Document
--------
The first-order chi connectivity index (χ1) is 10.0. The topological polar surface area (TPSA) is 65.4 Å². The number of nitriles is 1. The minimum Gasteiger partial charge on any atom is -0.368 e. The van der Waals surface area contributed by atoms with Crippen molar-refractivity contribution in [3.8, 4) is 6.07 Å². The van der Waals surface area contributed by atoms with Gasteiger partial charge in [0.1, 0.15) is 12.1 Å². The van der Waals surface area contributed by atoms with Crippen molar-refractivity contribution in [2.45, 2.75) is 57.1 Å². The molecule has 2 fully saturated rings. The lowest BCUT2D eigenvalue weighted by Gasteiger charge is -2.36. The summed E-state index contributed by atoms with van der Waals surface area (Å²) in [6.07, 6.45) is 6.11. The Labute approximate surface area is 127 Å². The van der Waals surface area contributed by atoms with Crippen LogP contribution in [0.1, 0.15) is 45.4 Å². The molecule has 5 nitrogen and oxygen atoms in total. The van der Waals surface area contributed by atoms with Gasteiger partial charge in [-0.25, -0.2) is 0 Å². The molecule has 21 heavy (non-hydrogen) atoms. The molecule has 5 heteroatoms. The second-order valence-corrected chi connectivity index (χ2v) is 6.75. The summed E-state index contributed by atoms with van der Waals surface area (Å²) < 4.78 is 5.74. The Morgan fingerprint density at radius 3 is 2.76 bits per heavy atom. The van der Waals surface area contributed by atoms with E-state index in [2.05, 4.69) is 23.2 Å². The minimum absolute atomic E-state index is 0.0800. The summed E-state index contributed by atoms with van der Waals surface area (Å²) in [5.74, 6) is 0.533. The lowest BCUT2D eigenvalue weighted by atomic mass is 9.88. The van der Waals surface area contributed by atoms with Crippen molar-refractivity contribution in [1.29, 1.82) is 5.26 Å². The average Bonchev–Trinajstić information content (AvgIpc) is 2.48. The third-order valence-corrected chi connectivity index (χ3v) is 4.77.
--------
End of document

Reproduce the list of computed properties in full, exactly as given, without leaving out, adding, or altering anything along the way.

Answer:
The first-order chi connectivity index (χ1) is 10.0. The topological polar surface area (TPSA) is 65.4 Å². The number of nitriles is 1. The minimum Gasteiger partial charge on any atom is -0.368 e. The van der Waals surface area contributed by atoms with Crippen molar-refractivity contribution in [3.8, 4) is 6.07 Å². The van der Waals surface area contributed by atoms with Gasteiger partial charge in [0.1, 0.15) is 12.1 Å². The van der Waals surface area contributed by atoms with Crippen molar-refractivity contribution in [2.45, 2.75) is 57.1 Å². The molecule has 2 fully saturated rings. The lowest BCUT2D eigenvalue weighted by Gasteiger charge is -2.36. The summed E-state index contributed by atoms with van der Waals surface area (Å²) in [6.07, 6.45) is 6.11. The Labute approximate surface area is 127 Å². The van der Waals surface area contributed by atoms with Crippen LogP contribution in [0.1, 0.15) is 45.4 Å². The molecule has 5 nitrogen and oxygen atoms in total. The van der Waals surface area contributed by atoms with Gasteiger partial charge in [-0.25, -0.2) is 0 Å². The molecule has 21 heavy (non-hydrogen) atoms. The molecule has 5 heteroatoms. The second-order valence-corrected chi connectivity index (χ2v) is 6.75. The summed E-state index contributed by atoms with van der Waals surface area (Å²) < 4.78 is 5.74. The Morgan fingerprint density at radius 3 is 2.76 bits per heavy atom. The van der Waals surface area contributed by atoms with E-state index in [2.05, 4.69) is 23.2 Å². The minimum absolute atomic E-state index is 0.0800. The summed E-state index contributed by atoms with van der Waals surface area (Å²) in [5.74, 6) is 0.533. The lowest BCUT2D eigenvalue weighted by atomic mass is 9.88. The van der Waals surface area contributed by atoms with Crippen molar-refractivity contribution in [1.29, 1.82) is 5.26 Å². The average Bonchev–Trinajstić information content (AvgIpc) is 2.48. The third-order valence-corrected chi connectivity index (χ3v) is 4.77.